In the interest of being honest with all of you out there, I’m going to confess something: I haven’t always been the best mom of a diabetic. I don’t do much in the way of advocacy or research, and because diabetes is almost always hovering around the edges of my mind and my days, I am often grateful for the distraction of my other three children, my work, and general life happenings.
The title of this blog post seems to suggest something sinister, or maybe that its writer has watched too much true-crime TV lately. Neither scenario is true, but I have been thinking about how life can “take us apart” if we allow it. I won’t know what happens to me in the afterlife until I make the transition, but I do know that chronic disease including diabetes and cancer can physically and mentally destroy us.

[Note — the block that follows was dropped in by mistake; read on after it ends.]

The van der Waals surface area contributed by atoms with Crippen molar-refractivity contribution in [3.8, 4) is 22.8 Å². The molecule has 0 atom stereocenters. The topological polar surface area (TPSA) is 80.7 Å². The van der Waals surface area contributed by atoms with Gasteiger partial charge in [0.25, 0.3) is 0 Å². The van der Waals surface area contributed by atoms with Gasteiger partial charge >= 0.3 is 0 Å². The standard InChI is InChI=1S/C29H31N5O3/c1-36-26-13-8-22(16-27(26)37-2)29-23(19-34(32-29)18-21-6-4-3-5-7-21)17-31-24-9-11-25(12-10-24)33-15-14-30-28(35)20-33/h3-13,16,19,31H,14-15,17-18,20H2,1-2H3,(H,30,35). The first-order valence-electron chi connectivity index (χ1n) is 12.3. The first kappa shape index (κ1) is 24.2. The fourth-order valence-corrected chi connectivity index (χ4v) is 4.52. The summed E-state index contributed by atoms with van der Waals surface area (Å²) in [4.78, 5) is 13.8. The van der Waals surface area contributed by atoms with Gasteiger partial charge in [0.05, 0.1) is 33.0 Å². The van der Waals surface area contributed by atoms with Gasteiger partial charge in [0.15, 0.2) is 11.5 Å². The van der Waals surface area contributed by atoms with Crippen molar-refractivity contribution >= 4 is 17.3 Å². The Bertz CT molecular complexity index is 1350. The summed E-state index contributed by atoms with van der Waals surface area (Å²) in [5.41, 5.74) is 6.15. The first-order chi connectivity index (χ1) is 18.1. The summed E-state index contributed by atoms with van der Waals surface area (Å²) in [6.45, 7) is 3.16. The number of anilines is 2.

Starting a new school year can be intimidating for any child, but going back in September with diabetes can be downright scary. What will the other kids think? What will they say? Will anyone like me because I’m different? For most kids, sharing information about diabetes at the beginning of the year will help alleviate some of those fears.
For many years now, we’d been able to rent a lovely house for a week in one of the quieter Cape Cod towns, but, for a number of reasons, it didn’t happen this year. So when the house became available over Labor Day weekend, we jumped at the chance to have a mini-summer vacation.
Now that I’ve been blogging for a while here at Be Sure To Test, I thought it was time I shared our diagnosis story with you. Here is the narrative, culled from my writing a couple of months after that scary few days:
All I could do was stand in the ICU, mute, staring at the still body of my eight-year-old daughter. All I could do was pray that she would live.